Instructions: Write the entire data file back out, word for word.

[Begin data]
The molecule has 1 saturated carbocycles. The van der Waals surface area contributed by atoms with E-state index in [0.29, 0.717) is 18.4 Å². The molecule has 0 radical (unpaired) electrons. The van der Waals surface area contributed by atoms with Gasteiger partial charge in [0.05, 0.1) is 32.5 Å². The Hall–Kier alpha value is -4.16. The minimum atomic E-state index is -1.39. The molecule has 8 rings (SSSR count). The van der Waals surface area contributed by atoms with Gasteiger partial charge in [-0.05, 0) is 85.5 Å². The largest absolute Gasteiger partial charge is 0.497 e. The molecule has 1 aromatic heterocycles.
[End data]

The molecule has 1 saturated carbocycles. The van der Waals surface area contributed by atoms with E-state index in [0.29, 0.717) is 18.4 Å². The molecule has 0 radical (unpaired) electrons. The van der Waals surface area contributed by atoms with Gasteiger partial charge in [0.05, 0.1) is 32.5 Å². The Hall–Kier alpha value is -4.16. The minimum atomic E-state index is -1.39. The molecule has 8 rings (SSSR count). The van der Waals surface area contributed by atoms with Gasteiger partial charge in [-0.05, 0) is 85.5 Å². The largest absolute Gasteiger partial charge is 0.497 e. The molecule has 1 aromatic heterocycles.